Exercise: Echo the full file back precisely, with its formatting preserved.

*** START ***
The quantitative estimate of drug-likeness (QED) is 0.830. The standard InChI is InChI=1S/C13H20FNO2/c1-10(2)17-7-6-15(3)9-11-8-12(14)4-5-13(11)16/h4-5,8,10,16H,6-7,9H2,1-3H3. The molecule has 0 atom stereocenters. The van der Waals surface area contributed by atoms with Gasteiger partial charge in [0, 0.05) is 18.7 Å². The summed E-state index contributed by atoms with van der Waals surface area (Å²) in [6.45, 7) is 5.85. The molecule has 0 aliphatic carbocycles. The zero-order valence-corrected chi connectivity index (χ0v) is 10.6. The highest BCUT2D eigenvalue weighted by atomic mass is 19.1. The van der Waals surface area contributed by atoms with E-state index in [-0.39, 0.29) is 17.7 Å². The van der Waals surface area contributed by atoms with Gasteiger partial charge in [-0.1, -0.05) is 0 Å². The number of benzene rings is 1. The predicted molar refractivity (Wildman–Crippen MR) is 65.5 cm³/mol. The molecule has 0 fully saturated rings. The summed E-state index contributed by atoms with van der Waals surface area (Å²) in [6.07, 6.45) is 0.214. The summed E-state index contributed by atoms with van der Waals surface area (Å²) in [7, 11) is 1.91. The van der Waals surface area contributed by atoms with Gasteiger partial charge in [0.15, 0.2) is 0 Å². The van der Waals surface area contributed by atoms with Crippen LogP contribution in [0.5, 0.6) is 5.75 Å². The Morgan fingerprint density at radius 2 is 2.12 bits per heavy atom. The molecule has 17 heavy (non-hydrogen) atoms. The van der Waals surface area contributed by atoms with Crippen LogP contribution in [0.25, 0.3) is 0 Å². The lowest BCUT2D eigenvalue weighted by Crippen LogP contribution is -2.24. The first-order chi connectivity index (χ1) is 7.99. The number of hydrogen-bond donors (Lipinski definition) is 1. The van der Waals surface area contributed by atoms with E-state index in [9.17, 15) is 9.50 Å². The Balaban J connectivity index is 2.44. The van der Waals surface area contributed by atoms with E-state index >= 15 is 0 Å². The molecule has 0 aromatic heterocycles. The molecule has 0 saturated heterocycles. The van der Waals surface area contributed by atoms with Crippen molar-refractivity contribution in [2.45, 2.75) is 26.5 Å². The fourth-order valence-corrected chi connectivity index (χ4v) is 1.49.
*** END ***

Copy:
The quantitative estimate of drug-likeness (QED) is 0.830. The standard InChI is InChI=1S/C13H20FNO2/c1-10(2)17-7-6-15(3)9-11-8-12(14)4-5-13(11)16/h4-5,8,10,16H,6-7,9H2,1-3H3. The molecule has 0 atom stereocenters. The van der Waals surface area contributed by atoms with Gasteiger partial charge in [0, 0.05) is 18.7 Å². The summed E-state index contributed by atoms with van der Waals surface area (Å²) in [6.45, 7) is 5.85. The molecule has 0 aliphatic carbocycles. The zero-order valence-corrected chi connectivity index (χ0v) is 10.6. The highest BCUT2D eigenvalue weighted by atomic mass is 19.1. The van der Waals surface area contributed by atoms with E-state index in [-0.39, 0.29) is 17.7 Å². The van der Waals surface area contributed by atoms with Gasteiger partial charge in [-0.1, -0.05) is 0 Å². The number of benzene rings is 1. The predicted molar refractivity (Wildman–Crippen MR) is 65.5 cm³/mol. The molecule has 0 fully saturated rings. The summed E-state index contributed by atoms with van der Waals surface area (Å²) in [6.07, 6.45) is 0.214. The summed E-state index contributed by atoms with van der Waals surface area (Å²) in [7, 11) is 1.91. The van der Waals surface area contributed by atoms with Gasteiger partial charge in [0.15, 0.2) is 0 Å². The van der Waals surface area contributed by atoms with Crippen LogP contribution in [0.5, 0.6) is 5.75 Å². The Morgan fingerprint density at radius 2 is 2.12 bits per heavy atom. The molecule has 17 heavy (non-hydrogen) atoms. The van der Waals surface area contributed by atoms with Crippen LogP contribution in [0.25, 0.3) is 0 Å². The lowest BCUT2D eigenvalue weighted by Crippen LogP contribution is -2.24. The first-order chi connectivity index (χ1) is 7.99. The number of hydrogen-bond donors (Lipinski definition) is 1. The van der Waals surface area contributed by atoms with E-state index in [9.17, 15) is 9.50 Å². The Balaban J connectivity index is 2.44. The van der Waals surface area contributed by atoms with E-state index >= 15 is 0 Å². The molecule has 0 aromatic heterocycles. The molecule has 0 saturated heterocycles. The van der Waals surface area contributed by atoms with Crippen molar-refractivity contribution in [2.45, 2.75) is 26.5 Å². The fourth-order valence-corrected chi connectivity index (χ4v) is 1.49.